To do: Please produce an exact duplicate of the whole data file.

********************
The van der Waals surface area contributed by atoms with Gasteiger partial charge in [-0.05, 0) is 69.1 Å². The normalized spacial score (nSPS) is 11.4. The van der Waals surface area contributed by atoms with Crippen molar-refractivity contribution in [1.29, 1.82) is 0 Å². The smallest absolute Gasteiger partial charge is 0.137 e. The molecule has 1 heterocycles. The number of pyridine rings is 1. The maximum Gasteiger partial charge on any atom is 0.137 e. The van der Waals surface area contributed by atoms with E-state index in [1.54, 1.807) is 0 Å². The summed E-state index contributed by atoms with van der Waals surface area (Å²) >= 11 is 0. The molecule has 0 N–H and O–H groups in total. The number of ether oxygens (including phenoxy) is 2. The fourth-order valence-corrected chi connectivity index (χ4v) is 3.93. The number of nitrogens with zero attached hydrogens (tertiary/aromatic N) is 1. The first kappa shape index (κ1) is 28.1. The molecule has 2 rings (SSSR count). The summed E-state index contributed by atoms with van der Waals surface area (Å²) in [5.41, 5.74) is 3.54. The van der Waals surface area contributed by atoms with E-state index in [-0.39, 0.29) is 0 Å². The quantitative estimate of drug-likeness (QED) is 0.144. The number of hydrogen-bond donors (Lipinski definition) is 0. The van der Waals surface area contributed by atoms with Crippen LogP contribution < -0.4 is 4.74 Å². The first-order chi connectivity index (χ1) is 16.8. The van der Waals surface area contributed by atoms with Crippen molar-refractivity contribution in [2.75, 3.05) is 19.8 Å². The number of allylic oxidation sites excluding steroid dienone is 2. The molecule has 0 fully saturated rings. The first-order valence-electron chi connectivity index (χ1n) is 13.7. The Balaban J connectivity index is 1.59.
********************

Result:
The van der Waals surface area contributed by atoms with Gasteiger partial charge in [-0.05, 0) is 69.1 Å². The normalized spacial score (nSPS) is 11.4. The van der Waals surface area contributed by atoms with Crippen molar-refractivity contribution in [1.29, 1.82) is 0 Å². The smallest absolute Gasteiger partial charge is 0.137 e. The molecule has 1 heterocycles. The number of pyridine rings is 1. The maximum Gasteiger partial charge on any atom is 0.137 e. The van der Waals surface area contributed by atoms with E-state index in [1.54, 1.807) is 0 Å². The summed E-state index contributed by atoms with van der Waals surface area (Å²) >= 11 is 0. The molecule has 0 N–H and O–H groups in total. The number of ether oxygens (including phenoxy) is 2. The fourth-order valence-corrected chi connectivity index (χ4v) is 3.93. The number of nitrogens with zero attached hydrogens (tertiary/aromatic N) is 1. The first kappa shape index (κ1) is 28.1. The molecule has 2 rings (SSSR count). The summed E-state index contributed by atoms with van der Waals surface area (Å²) in [5.41, 5.74) is 3.54. The van der Waals surface area contributed by atoms with E-state index in [-0.39, 0.29) is 0 Å². The quantitative estimate of drug-likeness (QED) is 0.144. The number of hydrogen-bond donors (Lipinski definition) is 0. The van der Waals surface area contributed by atoms with Crippen LogP contribution < -0.4 is 4.74 Å². The first-order chi connectivity index (χ1) is 16.8. The van der Waals surface area contributed by atoms with Crippen molar-refractivity contribution in [2.75, 3.05) is 19.8 Å². The number of allylic oxidation sites excluding steroid dienone is 2. The molecule has 0 fully saturated rings. The first-order valence-electron chi connectivity index (χ1n) is 13.7. The Balaban J connectivity index is 1.59.